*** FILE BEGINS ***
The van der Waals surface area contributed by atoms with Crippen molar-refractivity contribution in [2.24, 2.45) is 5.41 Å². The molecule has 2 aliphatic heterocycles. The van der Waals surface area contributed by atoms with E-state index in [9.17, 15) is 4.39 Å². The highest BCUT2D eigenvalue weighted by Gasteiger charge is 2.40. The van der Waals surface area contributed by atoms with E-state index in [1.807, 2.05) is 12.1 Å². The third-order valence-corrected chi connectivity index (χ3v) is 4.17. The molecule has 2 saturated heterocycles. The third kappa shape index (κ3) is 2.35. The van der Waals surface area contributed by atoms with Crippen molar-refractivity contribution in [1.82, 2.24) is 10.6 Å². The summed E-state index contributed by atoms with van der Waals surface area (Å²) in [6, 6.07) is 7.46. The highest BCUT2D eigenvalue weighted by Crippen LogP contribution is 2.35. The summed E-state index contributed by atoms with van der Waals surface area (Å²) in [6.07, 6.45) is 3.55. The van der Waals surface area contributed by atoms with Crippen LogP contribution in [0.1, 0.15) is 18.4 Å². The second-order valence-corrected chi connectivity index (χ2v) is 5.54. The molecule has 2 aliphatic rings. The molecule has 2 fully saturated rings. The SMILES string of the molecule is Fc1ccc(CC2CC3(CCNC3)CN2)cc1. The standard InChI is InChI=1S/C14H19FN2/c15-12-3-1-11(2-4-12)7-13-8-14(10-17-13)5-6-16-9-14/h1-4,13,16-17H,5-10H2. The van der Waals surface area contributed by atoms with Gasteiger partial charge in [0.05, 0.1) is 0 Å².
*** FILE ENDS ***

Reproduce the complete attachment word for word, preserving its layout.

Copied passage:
The van der Waals surface area contributed by atoms with Crippen molar-refractivity contribution in [2.24, 2.45) is 5.41 Å². The molecule has 2 aliphatic heterocycles. The van der Waals surface area contributed by atoms with E-state index in [9.17, 15) is 4.39 Å². The highest BCUT2D eigenvalue weighted by Gasteiger charge is 2.40. The van der Waals surface area contributed by atoms with E-state index in [1.807, 2.05) is 12.1 Å². The third-order valence-corrected chi connectivity index (χ3v) is 4.17. The molecule has 2 saturated heterocycles. The third kappa shape index (κ3) is 2.35. The van der Waals surface area contributed by atoms with Crippen molar-refractivity contribution in [1.82, 2.24) is 10.6 Å². The summed E-state index contributed by atoms with van der Waals surface area (Å²) in [6, 6.07) is 7.46. The highest BCUT2D eigenvalue weighted by Crippen LogP contribution is 2.35. The summed E-state index contributed by atoms with van der Waals surface area (Å²) in [6.07, 6.45) is 3.55. The van der Waals surface area contributed by atoms with Crippen LogP contribution in [0.1, 0.15) is 18.4 Å². The second-order valence-corrected chi connectivity index (χ2v) is 5.54. The molecule has 2 aliphatic rings. The molecule has 2 fully saturated rings. The SMILES string of the molecule is Fc1ccc(CC2CC3(CCNC3)CN2)cc1. The standard InChI is InChI=1S/C14H19FN2/c15-12-3-1-11(2-4-12)7-13-8-14(10-17-13)5-6-16-9-14/h1-4,13,16-17H,5-10H2. The van der Waals surface area contributed by atoms with Gasteiger partial charge in [0.05, 0.1) is 0 Å².